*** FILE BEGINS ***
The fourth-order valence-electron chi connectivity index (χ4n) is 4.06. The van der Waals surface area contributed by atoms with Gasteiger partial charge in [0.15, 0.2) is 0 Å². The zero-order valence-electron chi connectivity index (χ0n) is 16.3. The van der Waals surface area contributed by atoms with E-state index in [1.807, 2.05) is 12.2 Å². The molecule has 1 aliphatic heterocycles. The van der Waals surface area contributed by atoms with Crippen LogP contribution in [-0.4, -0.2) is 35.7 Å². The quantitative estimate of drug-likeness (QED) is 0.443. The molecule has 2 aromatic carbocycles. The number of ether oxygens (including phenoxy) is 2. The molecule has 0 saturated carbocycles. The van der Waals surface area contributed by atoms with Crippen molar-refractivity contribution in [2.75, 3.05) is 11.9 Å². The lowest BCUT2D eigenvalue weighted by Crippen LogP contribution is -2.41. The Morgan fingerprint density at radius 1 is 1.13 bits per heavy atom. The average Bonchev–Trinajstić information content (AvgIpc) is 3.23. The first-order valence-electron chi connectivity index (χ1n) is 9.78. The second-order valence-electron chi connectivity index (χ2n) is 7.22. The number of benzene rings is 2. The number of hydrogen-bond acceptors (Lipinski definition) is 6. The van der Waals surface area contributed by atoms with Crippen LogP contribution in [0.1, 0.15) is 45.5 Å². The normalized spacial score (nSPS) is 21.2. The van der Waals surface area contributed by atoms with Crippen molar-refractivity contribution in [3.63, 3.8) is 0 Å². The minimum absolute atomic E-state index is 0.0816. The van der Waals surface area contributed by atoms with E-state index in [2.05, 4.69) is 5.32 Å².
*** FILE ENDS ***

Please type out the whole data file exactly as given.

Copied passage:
The fourth-order valence-electron chi connectivity index (χ4n) is 4.06. The van der Waals surface area contributed by atoms with Gasteiger partial charge in [0.15, 0.2) is 0 Å². The zero-order valence-electron chi connectivity index (χ0n) is 16.3. The van der Waals surface area contributed by atoms with E-state index in [1.807, 2.05) is 12.2 Å². The molecule has 1 aliphatic heterocycles. The van der Waals surface area contributed by atoms with Crippen LogP contribution in [-0.4, -0.2) is 35.7 Å². The quantitative estimate of drug-likeness (QED) is 0.443. The molecule has 2 aromatic carbocycles. The number of ether oxygens (including phenoxy) is 2. The molecule has 0 saturated carbocycles. The van der Waals surface area contributed by atoms with Crippen molar-refractivity contribution in [2.75, 3.05) is 11.9 Å². The lowest BCUT2D eigenvalue weighted by Crippen LogP contribution is -2.41. The Morgan fingerprint density at radius 1 is 1.13 bits per heavy atom. The average Bonchev–Trinajstić information content (AvgIpc) is 3.23. The first-order valence-electron chi connectivity index (χ1n) is 9.78. The second-order valence-electron chi connectivity index (χ2n) is 7.22. The number of benzene rings is 2. The number of hydrogen-bond acceptors (Lipinski definition) is 6. The van der Waals surface area contributed by atoms with Crippen LogP contribution in [0.1, 0.15) is 45.5 Å². The normalized spacial score (nSPS) is 21.2. The van der Waals surface area contributed by atoms with Crippen molar-refractivity contribution in [3.63, 3.8) is 0 Å². The minimum absolute atomic E-state index is 0.0816. The van der Waals surface area contributed by atoms with E-state index in [2.05, 4.69) is 5.32 Å².